Diligent to restate revenue of past three years – US sales slow
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Diligent Board Member Services, the governance app maker hit by a slew of administrative mis-steps, will restate how it has recognised revenue over the past three financial years, delaying publication of second-quarter trading, which it says will show slowing sales in the US.
The New York-based company will restate financial statements for the 2010, 2011, 2012 financial years and the first quarter of 2013, it says in a statement.
The adjustments will mean customer revenue will be recognised from the date of a contract being signed rather than the start of a month, and revenue from installation fees will be recognised over a longer period of time, it says. The effect of the errors accelerated the time these revenue streams were recognised.
Diligent will also properly capitalise costs associated with software developed for internal use, which have previously been expensed.
The errors will not affect the total revenues earned or the timing of cash received, it says.
The shares dropped 3.3 percent to $5.85 in trading today, and have slumped 28 percent from a peak on June 11.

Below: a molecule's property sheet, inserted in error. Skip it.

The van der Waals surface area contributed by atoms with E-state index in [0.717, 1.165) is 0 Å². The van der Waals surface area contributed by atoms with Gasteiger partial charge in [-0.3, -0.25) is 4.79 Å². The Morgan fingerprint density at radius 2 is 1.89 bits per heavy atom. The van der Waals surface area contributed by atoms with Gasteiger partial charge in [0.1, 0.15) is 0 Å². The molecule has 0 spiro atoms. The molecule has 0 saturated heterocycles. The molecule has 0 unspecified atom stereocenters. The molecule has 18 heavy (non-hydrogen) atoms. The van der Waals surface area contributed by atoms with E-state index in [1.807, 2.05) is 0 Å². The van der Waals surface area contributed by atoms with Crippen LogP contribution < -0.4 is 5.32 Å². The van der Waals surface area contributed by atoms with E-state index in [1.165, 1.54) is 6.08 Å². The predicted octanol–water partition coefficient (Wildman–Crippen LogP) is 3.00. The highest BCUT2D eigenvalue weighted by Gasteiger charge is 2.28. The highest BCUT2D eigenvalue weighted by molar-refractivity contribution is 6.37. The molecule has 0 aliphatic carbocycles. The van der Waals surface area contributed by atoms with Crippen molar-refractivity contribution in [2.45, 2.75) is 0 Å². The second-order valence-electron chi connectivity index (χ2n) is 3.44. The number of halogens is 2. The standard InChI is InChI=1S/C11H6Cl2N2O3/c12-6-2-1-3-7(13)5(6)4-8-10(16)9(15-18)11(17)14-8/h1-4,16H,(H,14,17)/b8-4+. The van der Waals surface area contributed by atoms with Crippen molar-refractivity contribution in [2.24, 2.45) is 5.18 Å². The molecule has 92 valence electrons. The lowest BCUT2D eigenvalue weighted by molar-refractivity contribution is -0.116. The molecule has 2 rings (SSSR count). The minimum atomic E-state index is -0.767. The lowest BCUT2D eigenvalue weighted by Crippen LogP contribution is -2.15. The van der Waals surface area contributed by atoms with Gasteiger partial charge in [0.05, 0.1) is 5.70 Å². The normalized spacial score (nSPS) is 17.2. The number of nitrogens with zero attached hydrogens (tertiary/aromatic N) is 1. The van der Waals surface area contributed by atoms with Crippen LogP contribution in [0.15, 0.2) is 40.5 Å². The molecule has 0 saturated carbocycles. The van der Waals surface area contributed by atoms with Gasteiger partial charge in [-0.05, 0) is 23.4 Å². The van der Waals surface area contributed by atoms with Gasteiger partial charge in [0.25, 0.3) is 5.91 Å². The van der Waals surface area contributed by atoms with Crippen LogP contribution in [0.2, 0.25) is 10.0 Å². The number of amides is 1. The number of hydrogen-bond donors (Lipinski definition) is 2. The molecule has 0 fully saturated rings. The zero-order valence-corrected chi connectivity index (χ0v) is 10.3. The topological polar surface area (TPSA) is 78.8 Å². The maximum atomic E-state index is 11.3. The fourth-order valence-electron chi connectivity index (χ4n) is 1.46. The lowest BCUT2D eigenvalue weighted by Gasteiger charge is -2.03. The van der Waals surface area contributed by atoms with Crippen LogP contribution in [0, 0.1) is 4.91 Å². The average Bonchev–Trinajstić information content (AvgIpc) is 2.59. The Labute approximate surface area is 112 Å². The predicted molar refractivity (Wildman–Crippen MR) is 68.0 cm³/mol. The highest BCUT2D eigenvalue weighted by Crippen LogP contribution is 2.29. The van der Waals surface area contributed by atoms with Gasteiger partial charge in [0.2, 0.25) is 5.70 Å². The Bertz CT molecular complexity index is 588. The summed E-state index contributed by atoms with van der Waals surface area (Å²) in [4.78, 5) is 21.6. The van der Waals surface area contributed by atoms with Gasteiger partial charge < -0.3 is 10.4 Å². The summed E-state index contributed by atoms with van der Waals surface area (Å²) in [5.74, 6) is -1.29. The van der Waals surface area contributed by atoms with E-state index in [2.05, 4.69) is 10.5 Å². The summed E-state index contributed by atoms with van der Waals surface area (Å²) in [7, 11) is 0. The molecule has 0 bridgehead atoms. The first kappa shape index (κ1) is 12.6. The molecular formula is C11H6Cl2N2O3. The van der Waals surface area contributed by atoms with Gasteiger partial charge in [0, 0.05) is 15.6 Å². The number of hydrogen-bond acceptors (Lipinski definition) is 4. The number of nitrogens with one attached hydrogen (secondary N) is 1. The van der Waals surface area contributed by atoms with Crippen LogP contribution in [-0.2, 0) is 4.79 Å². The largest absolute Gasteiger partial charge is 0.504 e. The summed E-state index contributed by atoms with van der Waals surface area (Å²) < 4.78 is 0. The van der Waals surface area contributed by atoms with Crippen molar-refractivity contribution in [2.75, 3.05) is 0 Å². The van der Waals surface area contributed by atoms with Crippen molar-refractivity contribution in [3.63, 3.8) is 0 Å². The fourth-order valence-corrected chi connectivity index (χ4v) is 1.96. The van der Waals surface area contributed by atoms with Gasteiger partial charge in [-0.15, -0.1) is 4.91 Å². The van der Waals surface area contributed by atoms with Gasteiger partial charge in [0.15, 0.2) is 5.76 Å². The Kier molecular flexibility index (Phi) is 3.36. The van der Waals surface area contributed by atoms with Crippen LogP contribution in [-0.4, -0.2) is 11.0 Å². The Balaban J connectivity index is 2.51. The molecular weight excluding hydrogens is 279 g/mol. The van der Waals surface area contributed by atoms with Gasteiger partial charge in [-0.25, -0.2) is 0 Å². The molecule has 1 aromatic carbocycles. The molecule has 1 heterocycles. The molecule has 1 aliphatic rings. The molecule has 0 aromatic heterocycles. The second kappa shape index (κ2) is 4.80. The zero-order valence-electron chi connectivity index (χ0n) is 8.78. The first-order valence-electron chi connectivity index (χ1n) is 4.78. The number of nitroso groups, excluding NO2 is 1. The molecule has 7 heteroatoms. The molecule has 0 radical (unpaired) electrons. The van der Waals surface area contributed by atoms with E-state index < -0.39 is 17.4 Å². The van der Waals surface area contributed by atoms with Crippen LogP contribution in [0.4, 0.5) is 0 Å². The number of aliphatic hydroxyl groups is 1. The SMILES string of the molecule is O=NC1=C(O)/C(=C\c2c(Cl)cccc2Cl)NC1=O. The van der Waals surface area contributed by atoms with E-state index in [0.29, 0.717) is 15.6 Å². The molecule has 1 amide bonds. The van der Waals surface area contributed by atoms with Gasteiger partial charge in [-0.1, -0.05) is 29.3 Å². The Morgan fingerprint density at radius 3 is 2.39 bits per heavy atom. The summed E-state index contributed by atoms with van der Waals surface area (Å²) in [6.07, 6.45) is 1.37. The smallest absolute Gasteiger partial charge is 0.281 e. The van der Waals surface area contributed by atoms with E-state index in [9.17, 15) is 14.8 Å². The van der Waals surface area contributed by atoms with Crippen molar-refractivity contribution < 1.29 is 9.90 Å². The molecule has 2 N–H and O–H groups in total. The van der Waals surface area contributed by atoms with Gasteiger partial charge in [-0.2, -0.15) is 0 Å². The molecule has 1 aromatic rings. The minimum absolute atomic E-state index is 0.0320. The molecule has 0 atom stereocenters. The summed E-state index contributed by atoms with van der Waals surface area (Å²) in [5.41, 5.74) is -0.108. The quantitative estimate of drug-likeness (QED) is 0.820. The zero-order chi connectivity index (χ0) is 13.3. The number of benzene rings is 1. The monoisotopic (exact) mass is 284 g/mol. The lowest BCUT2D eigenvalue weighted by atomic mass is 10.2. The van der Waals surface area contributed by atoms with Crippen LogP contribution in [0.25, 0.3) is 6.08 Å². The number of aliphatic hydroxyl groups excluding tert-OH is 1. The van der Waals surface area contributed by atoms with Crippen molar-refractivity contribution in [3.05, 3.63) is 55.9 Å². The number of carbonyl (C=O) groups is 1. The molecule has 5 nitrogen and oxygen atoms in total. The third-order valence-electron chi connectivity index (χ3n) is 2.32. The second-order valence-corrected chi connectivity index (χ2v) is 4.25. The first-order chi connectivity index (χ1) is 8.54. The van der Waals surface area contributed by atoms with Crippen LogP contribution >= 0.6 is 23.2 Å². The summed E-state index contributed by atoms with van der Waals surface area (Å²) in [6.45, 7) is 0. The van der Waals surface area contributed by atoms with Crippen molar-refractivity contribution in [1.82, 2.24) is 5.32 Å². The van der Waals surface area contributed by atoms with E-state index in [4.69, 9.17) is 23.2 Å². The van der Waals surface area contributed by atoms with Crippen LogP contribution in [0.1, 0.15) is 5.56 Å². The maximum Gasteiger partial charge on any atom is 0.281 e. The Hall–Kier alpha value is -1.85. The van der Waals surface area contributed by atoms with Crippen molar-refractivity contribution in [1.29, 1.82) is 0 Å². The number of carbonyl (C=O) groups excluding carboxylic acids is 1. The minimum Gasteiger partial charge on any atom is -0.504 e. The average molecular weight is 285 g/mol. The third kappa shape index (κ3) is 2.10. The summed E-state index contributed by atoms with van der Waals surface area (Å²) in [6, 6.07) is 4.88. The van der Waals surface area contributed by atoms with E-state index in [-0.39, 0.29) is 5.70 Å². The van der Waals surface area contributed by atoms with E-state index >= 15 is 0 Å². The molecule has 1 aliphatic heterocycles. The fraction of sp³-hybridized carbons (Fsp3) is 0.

Diligent posted a tripling in annual profit last year with annual revenue more than doubling to $US43.7 million. Annualised sales were $US58.4 million in the 12 months ended March 31.
The restatement means Diligent will not file its second-quarter earnings with the US Securities and Exchange Commission by the August 9 due date.
Chief executive Alex Sodi says the company maintained its 97 percent client retention rate in the period and new sales outside the US were strong, though new sales within the US were slowing.
"We expect our recurring revenue model to continue to drive revenue growth at a strong pace."
Diligent added 173 net new client agreements in the three months ended June 30, servicing 2183 companies and 3075 boards.
It increased its cash balance by $US2.5 million in the quarter to $US39 million, after paying $US1.8 million relating to the special committee process and $US1 million in related remediation when it discovered it paid executives too much in its bonus scheme.